I just tried to contact HP (Hewlett Packard) and twice my email bounced back and said they were sorry my email to customer service could not be sent. Twice. I contacted them, or tried to, because HP sent color ink when I ordered black ink in December. When I contacted them when the order arrived, they said to keep the color ink as a Christmas gift and they would send the black ink. I STILL don’t have the black ink and now it seems I cannot contact them through the email link on their website. I ordered the ink in mid December 2015. It is January 14, 2016 today. I paid for the ink. They took my money and then sent the wrong thing, but it’s my problem, it seems. Now their website bounces back my email to customer service – twice. Am I to be tolerant and say it’s ok? I’ll try again tomorrow and hope their system is working?
Shoddy service was not tolerated in the past. But it’s acceptable now. I have spent thirty minutes on this computer trying to correct a company’s mistake and cannot reach that company through their website email. They obviously have no intention of correcting their mistake themselves without more complaining from me.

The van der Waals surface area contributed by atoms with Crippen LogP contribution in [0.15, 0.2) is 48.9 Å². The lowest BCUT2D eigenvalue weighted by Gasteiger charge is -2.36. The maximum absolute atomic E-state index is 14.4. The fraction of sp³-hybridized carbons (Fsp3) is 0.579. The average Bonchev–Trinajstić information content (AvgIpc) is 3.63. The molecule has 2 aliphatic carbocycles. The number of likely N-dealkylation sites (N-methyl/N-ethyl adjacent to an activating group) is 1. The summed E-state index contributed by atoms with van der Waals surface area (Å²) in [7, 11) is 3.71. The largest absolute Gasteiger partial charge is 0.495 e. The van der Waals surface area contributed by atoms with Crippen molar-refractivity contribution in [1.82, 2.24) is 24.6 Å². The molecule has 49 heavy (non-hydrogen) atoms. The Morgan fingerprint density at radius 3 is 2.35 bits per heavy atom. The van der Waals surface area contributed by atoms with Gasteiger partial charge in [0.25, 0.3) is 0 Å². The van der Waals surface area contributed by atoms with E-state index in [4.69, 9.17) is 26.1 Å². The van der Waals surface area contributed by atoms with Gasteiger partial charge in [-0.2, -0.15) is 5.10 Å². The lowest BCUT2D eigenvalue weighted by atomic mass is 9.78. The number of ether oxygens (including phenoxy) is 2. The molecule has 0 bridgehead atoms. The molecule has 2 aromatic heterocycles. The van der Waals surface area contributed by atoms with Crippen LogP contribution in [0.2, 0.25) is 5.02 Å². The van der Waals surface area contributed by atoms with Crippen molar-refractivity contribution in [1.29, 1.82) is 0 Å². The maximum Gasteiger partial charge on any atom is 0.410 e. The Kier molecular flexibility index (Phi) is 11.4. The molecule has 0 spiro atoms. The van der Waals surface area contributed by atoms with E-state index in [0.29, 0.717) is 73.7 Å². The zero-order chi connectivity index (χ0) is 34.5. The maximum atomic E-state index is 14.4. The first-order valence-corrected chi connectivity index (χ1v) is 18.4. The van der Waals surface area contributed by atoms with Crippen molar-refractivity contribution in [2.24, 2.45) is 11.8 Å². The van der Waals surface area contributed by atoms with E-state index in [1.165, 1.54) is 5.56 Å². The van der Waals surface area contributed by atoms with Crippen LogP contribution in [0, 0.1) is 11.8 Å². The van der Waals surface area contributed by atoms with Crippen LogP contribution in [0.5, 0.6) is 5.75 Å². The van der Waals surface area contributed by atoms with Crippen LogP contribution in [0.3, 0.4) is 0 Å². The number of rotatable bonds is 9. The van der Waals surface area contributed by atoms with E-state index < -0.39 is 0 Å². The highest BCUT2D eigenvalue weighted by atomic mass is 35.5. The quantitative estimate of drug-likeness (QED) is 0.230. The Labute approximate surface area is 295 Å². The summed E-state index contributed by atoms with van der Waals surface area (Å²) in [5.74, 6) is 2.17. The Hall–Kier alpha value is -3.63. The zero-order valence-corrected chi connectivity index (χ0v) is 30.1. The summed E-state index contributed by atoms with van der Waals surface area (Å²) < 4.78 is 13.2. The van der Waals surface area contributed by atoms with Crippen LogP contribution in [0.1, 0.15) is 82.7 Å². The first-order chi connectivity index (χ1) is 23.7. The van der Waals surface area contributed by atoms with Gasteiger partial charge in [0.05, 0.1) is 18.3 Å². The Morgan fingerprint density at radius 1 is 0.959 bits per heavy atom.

This is the “norm” in America now. I’ve been in businesses and could not use a debit card because their card reader was “down”.
I’ve been in banks and could not conduct business because their computers were down.
Yet we are told how much better our lives are today because of technology.
That’s a lie.
Our lives are worse and even worse than that, we have begun to accept shoddy work and to accept it as the norm.
Think about the interactions you have in stores. I’ve been in stores where the cashiers were yelling at each other about what plans they had for that night as they rang up my purchases. If I’d had a robot, I could have sent him to make the purchases and no one would have noticed. The cashier never smiled at me. The cashier only spoke to me to tell me how much I owed. I went elsewhere the next time I shopped.
My generation was proud of the work we did. No matter if we were cashiering in a store, refinishing furniture, or taking care of patients in a hospital . . . we took pride in our work.
What I see today is a bunch of adults who, for the most part, want to do as little work as possible and still get a paycheck. There is no pride. There is no shame. It’s too easy to blame technology for all the faults of the people who are working and not getting the work done.
Shame on employees who refuse to do their jobs. I hope you all lose the jobs you have. You don’t deserve a job, if you don’t do it right.